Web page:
Facebook's Anti-Ad-Blocking Move Signals It's Time To Get Personal

In an age where almost everything has become tailored to personal preferences -- from Netflix recommendations to one’s Pandora playlist -- consumers not only want personalization from brands, they’ve come to expect it. And Facebook’s announcement this week that the company will bypass ad-blocking software on desktops -- instead, displaying ads based on user preference -- proves that ads are no exception.

This move from the social giant may sound like a victory for marketers, but consumers will win as well. It may seems at first like a setback for users previously frustrated with receiving unwanted ads, but it actually puts them in control of which ads they do see. Previously, Facebook users could hide individual ads that they were uninterested in or deemed irrelevant. Now, users can change their settings to control the ads they see on a much larger scale, tailoring their ads to the things they care about.

As more and more ad dollars are being spent on Facebook, this should serve as a wake-up call for all advertisers. While ad blockers may now be a thing of the past on the social site's desktop platform, its users can now more actively choose the ads they see -- and they can choose not to see you. What’s more, big moves by Facebook often signal what’s to come, so this update should serve as a good indicator of the future of digital advertising.

For brands, all this means it’s time to get personal.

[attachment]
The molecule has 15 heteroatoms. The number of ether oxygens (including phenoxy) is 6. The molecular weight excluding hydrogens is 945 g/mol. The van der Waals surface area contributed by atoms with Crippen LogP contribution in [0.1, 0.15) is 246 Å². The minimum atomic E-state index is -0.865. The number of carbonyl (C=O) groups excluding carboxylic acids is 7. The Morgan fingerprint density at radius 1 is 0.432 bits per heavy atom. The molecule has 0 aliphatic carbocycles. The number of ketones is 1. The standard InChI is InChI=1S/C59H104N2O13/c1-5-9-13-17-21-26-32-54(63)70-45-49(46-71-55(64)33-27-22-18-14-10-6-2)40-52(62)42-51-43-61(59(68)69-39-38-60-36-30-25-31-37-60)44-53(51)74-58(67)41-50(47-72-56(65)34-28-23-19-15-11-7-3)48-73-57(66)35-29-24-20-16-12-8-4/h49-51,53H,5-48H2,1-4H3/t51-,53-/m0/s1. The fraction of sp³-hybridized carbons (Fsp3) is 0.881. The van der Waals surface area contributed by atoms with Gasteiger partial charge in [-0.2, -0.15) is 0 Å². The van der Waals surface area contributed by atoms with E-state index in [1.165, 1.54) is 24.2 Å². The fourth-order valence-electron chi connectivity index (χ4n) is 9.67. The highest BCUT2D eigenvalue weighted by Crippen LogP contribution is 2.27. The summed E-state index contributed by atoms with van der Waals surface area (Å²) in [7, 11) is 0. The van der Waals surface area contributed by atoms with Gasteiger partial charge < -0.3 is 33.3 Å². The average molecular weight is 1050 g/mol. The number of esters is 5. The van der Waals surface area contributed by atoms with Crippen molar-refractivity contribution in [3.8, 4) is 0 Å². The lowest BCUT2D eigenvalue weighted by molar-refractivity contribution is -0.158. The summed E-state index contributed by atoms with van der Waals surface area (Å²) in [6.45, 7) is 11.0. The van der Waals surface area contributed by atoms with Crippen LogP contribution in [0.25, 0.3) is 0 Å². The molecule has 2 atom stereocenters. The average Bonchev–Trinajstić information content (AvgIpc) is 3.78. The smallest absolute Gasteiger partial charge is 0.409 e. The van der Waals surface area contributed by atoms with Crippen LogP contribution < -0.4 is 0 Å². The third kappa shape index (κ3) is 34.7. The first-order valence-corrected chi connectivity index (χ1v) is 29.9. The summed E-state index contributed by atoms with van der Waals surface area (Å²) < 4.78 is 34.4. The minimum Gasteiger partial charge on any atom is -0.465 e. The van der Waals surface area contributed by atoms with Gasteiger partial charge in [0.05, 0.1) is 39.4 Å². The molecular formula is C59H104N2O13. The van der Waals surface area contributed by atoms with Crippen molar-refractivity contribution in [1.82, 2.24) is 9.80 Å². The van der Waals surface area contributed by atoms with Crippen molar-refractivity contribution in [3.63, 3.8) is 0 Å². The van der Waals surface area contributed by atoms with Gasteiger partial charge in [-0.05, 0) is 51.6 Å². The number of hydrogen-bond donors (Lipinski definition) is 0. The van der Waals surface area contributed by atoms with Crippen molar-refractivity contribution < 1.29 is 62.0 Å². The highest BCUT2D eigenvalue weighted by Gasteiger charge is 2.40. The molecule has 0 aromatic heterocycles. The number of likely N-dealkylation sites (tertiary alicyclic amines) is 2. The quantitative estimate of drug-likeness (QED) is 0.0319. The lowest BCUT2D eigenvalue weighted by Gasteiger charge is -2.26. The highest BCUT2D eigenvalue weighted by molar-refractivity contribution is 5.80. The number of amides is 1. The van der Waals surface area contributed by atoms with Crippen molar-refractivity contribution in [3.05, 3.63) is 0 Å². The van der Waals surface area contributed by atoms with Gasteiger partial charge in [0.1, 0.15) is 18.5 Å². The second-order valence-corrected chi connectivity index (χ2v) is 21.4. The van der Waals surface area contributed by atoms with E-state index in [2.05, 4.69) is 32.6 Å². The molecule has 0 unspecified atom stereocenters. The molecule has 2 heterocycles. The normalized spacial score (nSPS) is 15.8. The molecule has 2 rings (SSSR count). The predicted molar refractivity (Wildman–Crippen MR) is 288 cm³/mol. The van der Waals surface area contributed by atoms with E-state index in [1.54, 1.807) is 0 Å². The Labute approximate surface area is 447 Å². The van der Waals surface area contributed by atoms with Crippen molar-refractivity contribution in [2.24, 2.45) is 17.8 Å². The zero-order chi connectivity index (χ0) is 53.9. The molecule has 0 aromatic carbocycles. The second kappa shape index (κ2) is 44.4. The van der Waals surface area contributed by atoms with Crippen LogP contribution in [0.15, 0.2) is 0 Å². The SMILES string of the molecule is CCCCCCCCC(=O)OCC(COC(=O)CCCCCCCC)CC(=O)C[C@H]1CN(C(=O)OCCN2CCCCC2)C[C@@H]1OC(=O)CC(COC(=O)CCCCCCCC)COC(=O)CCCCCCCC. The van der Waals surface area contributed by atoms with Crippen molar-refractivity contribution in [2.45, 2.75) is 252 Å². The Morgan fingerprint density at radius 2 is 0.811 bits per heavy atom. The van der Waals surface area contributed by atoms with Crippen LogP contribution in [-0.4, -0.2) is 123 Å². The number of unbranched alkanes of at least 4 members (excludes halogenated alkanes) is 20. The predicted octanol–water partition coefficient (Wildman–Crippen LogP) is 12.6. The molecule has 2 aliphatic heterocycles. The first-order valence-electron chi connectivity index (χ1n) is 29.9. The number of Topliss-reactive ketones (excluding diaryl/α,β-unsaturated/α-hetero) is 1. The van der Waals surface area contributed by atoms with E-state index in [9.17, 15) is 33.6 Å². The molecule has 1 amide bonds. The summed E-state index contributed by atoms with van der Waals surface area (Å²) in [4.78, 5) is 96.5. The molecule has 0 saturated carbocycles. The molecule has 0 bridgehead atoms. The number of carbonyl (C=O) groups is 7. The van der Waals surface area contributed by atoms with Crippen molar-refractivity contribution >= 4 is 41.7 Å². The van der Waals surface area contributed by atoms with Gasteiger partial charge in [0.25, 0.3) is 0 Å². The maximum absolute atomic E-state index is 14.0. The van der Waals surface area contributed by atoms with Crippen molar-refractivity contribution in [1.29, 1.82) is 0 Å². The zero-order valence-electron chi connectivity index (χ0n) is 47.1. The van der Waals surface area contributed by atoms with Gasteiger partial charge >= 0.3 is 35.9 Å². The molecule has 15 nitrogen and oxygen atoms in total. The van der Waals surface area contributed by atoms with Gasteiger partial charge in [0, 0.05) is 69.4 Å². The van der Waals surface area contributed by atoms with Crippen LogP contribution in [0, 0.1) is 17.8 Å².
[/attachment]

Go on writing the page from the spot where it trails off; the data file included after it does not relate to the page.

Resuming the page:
Our recent national survey of U.S. consumers uncovered that 71% of consumers prefer personalized ads. In fact, consumers are twice as likely to click on an ad for an unfamiliar brand if it’s tailored to their shopping habits and personal preferences. Facebook is nudging advertisers in the right direction, giving them access to an incredible amount of user data that allows for better targeting and increased engagement, while improving the overall user experience.

Brands should use the platform to better understand their audience, but should think beyond Facebook preferences, optimizing the data consumers already share with them. Simple demographic information such as age, name, and address, combined with Facebook engagement data and more advanced data sets like search and purchase history gives brands the ability to build comprehensive user profiles, allowing for better 1:1 targeting and engagement than ever before.

But with great data comes great responsibility. Collecting user data requires transparency about how the information will be used. The value consumers receive when sharing personal information should meet or exceed the benefit of the brand and should change as time goes on.

As we look to move past this era where so much information is being thrown at consumers, marketers need to find a way to cut through the clutter. Personalization is the key -- and with Facebook helping pave the way, we’ll certainly see more sites following suit, so it’s time for brands and agencies to get on board.

Here’s to a world free of unwanted advertising!

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